There have been other moments he would like back. In a two-point loss at Georgia Tech, Stoglin had his defender, Mfon Udofia, in foul trouble in the second half but didn't work to get him out of the game. "That was dumb on my behalf. He had four fouls, and instead of me going at him to try to foul him out by penetrating, I was shooting [from outside]," Stoglin said.

But Stoglin has impressed enough basketball observers that he has begun to be noted by some pundits as a possible early entry in the 2012 NBA draft. In a quick scan of mock drafts, Stoglin was not projected to be picked by any of the 30 teams.

His father said the plan is for Terrell to return for his junior season to try to play in an NCAA tournament, but that no final decision has been made. "Right now, his goal is to come back," Joe Stoglin said.

Be like Allen (but pass more)

The younger Stoglin grew up in Tucson and was passionate about playing the drums and learning basketball. There was always a hoop in the backyard, where Stoglin practiced his left-handed jumpers even in the 100-degree, Sonoran Desert heat.

Among his frequent pickup-game challengers were his father, who played at Pima Community College and says he can still match his son's impressive outside shooting range; his uncle, James, who played at Grand Canyon University; his younger brother, T.J., who plays in high school and wears Terrell's jersey number (12); and a slew of older cousins.

When he was 16, his father enrolled Terrell in a men's YMCA league, where he competed against slower, beefier opponents who tried to outmuscle him.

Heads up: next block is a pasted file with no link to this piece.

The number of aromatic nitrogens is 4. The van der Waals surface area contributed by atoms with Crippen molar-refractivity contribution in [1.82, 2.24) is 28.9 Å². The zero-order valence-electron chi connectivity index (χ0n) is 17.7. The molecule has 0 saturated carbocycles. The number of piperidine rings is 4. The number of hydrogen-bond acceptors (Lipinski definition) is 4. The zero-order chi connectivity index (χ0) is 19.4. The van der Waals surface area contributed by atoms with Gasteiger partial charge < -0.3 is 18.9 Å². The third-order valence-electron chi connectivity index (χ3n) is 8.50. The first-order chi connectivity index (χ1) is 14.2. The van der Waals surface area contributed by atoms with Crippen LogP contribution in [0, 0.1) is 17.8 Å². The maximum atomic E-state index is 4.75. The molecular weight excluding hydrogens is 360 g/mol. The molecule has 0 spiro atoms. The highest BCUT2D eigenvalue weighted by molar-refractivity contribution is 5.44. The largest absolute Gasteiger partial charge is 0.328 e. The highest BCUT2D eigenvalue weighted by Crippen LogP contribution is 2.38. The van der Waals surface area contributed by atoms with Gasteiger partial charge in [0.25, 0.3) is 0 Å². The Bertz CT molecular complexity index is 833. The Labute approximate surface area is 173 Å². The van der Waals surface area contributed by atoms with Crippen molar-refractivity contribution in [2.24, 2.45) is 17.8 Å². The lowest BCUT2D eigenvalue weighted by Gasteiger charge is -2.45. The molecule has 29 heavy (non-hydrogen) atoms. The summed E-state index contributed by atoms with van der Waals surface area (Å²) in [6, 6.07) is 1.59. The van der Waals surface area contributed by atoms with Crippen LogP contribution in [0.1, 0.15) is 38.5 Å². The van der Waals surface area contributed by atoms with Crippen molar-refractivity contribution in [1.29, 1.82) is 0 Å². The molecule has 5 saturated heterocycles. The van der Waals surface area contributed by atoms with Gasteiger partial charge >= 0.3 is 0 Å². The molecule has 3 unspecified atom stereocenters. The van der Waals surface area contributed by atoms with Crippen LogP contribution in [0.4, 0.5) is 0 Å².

In his mind's eye, Stoglin was always Iverson, fearlessly slicing through the lane. Stoglin and the former NBA Most Valuable Player are about the same height. "I loved how small he was and how he didn't care," Stoglin said. "I loved his heart. I had every arm sleeve he had, the wrist bands. I wore head bands all the way until I was like a junior in high school."

He still has a poster of Iverson hanging in his room.

Stoglin was recruited by former Maryland assistants Rob Ehsan and Chuck Driesell. It is a coincidence — but perhaps a useful one for Maryland — that Turgeon coached Iverson as an assistant under Larry Brown with the Philadelphia 76ers in 1997-98. "I'm not comparing Terrell to Iverson," Turgeon told reporters before the season. "[Brown] took Allen off the ball to get pressure off of him, but Allen was still a part of every possession. Hopefully I can take some pressure off Terrell but still have him be a part of every possession."